Prevalence estimates in NHANES do not suffer from the same biases as case-report data, such as differential case ascertainment based on differences in health care–seeking behavior, screening, and reporting practices, and as such may be better to monitor disease burden over time.8 However, we document that estimates from national probability surveys can be imprecise and may not reliably estimate low-prevalence diseases. In the last 2 survey cycles of NHANES, very few infections were identified, and we were not able to reliably calculate prevalence estimates for those years. Consequently, we could not statistically examine temporal trends over the 5 cycles or quantify a change in prevalence. Although the low prevalence in the last 2 survey cycles suggests that prevalence may be declining, we are limited in our inference given the limits of the data. To provide age, sex, and race/ethnicity specific estimates, we assumed homogeneity across cycles and combined data from 10 years. Still, many estimates had wide CIs.
The NHANES data are not available by region or state. Because gonorrhea is a geographically clustered disease,3 national estimates may fail to uncover important differences by region. In addition, clustering of disease can affect national prevalence estimates. The NHANES samples participants from different geographic locations each year independent of disease burden. Inadvertently sampling locations with high gonorrhea prevalence or finding a cluster can inflate national point estimates. Conversely, if only low-prevalence areas are sampled, national estimates may look misleadingly low.
The NHANES is nationally representative, but the sample size is not sufficient to adequately assess important differences among subpopulations. Given the continued emergence of antibiotic-resistance gonorrhea,17 particularly among men who have sex with men (MSM), it is important to monitor trends in gonorrhea morbidity in MSM. Although sexual behavior and sexual identity data are captured in NHANES, we were not able to estimate prevalence among MSM, given the small sample size and low prevalence. Sentinel surveillance could be useful to provide this information. For example, the STD Surveillance Network (SSuN) provides enhanced data on gonorrhea positivity among MSM screened in selected STD clinics, as well as from enhanced data from a representative sample of reported cases.3,6,18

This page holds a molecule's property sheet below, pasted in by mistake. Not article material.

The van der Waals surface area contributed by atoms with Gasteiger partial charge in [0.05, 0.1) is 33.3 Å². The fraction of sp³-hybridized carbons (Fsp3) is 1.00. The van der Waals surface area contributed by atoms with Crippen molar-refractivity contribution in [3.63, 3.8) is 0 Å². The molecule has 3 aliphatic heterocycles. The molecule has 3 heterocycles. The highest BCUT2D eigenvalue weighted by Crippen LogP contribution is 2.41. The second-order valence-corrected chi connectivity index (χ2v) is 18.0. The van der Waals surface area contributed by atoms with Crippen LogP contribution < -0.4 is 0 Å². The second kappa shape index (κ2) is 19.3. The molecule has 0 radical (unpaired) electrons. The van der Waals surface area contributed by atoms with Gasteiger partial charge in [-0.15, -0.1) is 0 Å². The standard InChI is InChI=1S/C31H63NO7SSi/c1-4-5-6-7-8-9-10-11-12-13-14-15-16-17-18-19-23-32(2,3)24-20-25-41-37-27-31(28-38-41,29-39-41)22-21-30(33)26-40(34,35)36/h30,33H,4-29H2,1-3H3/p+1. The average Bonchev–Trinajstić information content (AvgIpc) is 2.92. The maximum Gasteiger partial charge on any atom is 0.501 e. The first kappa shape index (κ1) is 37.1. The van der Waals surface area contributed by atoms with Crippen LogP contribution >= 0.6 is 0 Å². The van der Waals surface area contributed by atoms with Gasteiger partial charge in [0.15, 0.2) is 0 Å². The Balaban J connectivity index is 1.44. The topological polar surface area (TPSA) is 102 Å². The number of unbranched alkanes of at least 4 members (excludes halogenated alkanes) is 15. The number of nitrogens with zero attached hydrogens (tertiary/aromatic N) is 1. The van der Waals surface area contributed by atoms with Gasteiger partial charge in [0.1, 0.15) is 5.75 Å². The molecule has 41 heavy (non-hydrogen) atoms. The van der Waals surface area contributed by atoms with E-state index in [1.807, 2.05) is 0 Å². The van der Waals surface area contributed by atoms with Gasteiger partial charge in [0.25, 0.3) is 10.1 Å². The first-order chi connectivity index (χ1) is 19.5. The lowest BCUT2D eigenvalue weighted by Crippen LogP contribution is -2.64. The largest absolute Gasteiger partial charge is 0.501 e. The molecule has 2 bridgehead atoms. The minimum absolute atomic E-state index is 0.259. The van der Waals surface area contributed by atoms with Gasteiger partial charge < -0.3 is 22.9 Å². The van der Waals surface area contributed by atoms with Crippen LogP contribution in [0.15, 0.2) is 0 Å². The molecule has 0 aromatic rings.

Although population prevalence estimates are valuable for monitoring gonorrhea, given the limitations of NHANES for monitoring low-prevalence diseases, testing for N. gonorrhoeae was halted at the end of 2008. Caution is needed when interpreting estimates based on existing data. National Health and Nutrition Examination Survey contains extensive data on the social and demographic characteristics of participants (e.g., health insurance status) and measures of self-reported sexual behaviors (e.g., number of sexual partners); however, given the small sample size and low prevalence of gonorrhea, subpopulation estimates would be unreliable and possibly misleading. Careful consideration must be given to the stability of the estimates when reporting prevalence estimates. Although NHANES is no longer used to monitor gonorrhea burden, it continues to be useful to population-based surveillance of other STDs such as Chlamydia trachomatis, human papillomavirus, and herpes simplex virus.19–21
Despite the limitations of the data, gonorrhea testing in NHANES from 1999 to 2008 document low estimated population prevalence and significant racial disparities. Currently, no other nationally representative survey contains testing for N. gonorrhoeae. Continued surveillance of gonorrhea morbidity is needed and should include case reporting, as well as prevalence estimates from local surveys and sentinel surveillance systems.
1. Hook EW 3rd, Handsfield HH. Gonnoccal infections in the adult. In: Holmes KKSP, Stamm WE, Pio P, Wasserheit JN, Corey L, Cohen MS, Watts DH, eds. Sexually Transmitted Diseases. New York, NY: McGraw-Hill, 2008: 627–645.